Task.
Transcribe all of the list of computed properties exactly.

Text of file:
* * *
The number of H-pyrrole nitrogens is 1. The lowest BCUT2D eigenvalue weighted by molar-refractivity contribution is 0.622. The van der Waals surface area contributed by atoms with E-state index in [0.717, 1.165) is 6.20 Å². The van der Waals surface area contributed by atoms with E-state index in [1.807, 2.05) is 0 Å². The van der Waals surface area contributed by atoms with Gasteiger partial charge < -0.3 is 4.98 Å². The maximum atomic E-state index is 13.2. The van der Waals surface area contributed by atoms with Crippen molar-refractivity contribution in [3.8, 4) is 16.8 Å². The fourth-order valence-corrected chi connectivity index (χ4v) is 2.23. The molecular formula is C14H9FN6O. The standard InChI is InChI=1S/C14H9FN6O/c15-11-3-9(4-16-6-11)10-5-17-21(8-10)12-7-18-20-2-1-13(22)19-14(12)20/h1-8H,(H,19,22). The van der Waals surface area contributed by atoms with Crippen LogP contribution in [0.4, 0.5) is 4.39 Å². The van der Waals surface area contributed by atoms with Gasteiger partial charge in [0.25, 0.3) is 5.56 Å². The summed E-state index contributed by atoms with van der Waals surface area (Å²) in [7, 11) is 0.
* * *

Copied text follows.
The number of H-pyrrole nitrogens is 1. The lowest BCUT2D eigenvalue weighted by molar-refractivity contribution is 0.622. The van der Waals surface area contributed by atoms with E-state index in [0.717, 1.165) is 6.20 Å². The van der Waals surface area contributed by atoms with E-state index in [1.807, 2.05) is 0 Å². The van der Waals surface area contributed by atoms with Gasteiger partial charge < -0.3 is 4.98 Å². The maximum atomic E-state index is 13.2. The van der Waals surface area contributed by atoms with Crippen molar-refractivity contribution in [3.8, 4) is 16.8 Å². The fourth-order valence-corrected chi connectivity index (χ4v) is 2.23. The molecular formula is C14H9FN6O. The standard InChI is InChI=1S/C14H9FN6O/c15-11-3-9(4-16-6-11)10-5-17-21(8-10)12-7-18-20-2-1-13(22)19-14(12)20/h1-8H,(H,19,22). The van der Waals surface area contributed by atoms with Crippen LogP contribution in [0.4, 0.5) is 4.39 Å². The van der Waals surface area contributed by atoms with Gasteiger partial charge in [0.25, 0.3) is 5.56 Å². The summed E-state index contributed by atoms with van der Waals surface area (Å²) in [7, 11) is 0.